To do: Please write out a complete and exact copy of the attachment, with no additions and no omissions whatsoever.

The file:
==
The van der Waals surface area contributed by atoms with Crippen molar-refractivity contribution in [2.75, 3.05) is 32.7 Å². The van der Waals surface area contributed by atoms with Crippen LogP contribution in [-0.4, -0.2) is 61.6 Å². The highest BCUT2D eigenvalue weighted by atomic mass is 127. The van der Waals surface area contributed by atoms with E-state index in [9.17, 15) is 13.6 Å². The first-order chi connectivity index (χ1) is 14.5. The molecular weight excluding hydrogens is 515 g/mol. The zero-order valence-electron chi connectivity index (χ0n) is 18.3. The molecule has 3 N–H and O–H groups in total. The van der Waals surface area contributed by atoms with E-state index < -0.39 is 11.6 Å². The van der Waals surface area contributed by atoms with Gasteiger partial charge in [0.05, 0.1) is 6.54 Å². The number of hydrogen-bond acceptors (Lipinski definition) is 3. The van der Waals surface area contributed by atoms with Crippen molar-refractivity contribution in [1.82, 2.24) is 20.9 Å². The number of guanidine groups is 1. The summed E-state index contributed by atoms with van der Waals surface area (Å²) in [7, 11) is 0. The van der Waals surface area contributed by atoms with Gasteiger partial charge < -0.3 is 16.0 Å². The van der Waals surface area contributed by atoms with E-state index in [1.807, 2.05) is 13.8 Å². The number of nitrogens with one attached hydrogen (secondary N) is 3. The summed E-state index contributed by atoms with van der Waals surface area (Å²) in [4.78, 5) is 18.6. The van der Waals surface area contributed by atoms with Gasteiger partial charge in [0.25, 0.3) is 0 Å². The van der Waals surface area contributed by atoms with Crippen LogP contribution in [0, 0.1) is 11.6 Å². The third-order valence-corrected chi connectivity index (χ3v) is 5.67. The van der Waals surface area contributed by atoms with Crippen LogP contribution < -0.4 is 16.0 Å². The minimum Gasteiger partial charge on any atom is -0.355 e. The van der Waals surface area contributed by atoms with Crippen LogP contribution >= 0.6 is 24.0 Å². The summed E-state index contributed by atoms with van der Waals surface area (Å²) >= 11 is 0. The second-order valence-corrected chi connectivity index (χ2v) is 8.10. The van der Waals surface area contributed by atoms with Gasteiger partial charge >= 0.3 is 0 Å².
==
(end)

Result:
The van der Waals surface area contributed by atoms with Crippen molar-refractivity contribution in [2.75, 3.05) is 32.7 Å². The van der Waals surface area contributed by atoms with Crippen LogP contribution in [-0.4, -0.2) is 61.6 Å². The highest BCUT2D eigenvalue weighted by atomic mass is 127. The van der Waals surface area contributed by atoms with E-state index in [9.17, 15) is 13.6 Å². The first-order chi connectivity index (χ1) is 14.5. The molecular weight excluding hydrogens is 515 g/mol. The zero-order valence-electron chi connectivity index (χ0n) is 18.3. The molecule has 3 N–H and O–H groups in total. The van der Waals surface area contributed by atoms with E-state index < -0.39 is 11.6 Å². The van der Waals surface area contributed by atoms with Gasteiger partial charge in [0.05, 0.1) is 6.54 Å². The number of hydrogen-bond acceptors (Lipinski definition) is 3. The van der Waals surface area contributed by atoms with Crippen molar-refractivity contribution in [1.82, 2.24) is 20.9 Å². The number of guanidine groups is 1. The summed E-state index contributed by atoms with van der Waals surface area (Å²) in [7, 11) is 0. The van der Waals surface area contributed by atoms with Gasteiger partial charge < -0.3 is 16.0 Å². The van der Waals surface area contributed by atoms with E-state index in [1.807, 2.05) is 13.8 Å². The number of nitrogens with one attached hydrogen (secondary N) is 3. The summed E-state index contributed by atoms with van der Waals surface area (Å²) in [4.78, 5) is 18.6. The van der Waals surface area contributed by atoms with Gasteiger partial charge in [0.25, 0.3) is 0 Å². The van der Waals surface area contributed by atoms with Crippen LogP contribution in [0, 0.1) is 11.6 Å². The third-order valence-corrected chi connectivity index (χ3v) is 5.67. The van der Waals surface area contributed by atoms with Crippen LogP contribution < -0.4 is 16.0 Å². The minimum Gasteiger partial charge on any atom is -0.355 e. The van der Waals surface area contributed by atoms with Crippen LogP contribution >= 0.6 is 24.0 Å². The summed E-state index contributed by atoms with van der Waals surface area (Å²) >= 11 is 0. The second-order valence-corrected chi connectivity index (χ2v) is 8.10. The van der Waals surface area contributed by atoms with Gasteiger partial charge >= 0.3 is 0 Å².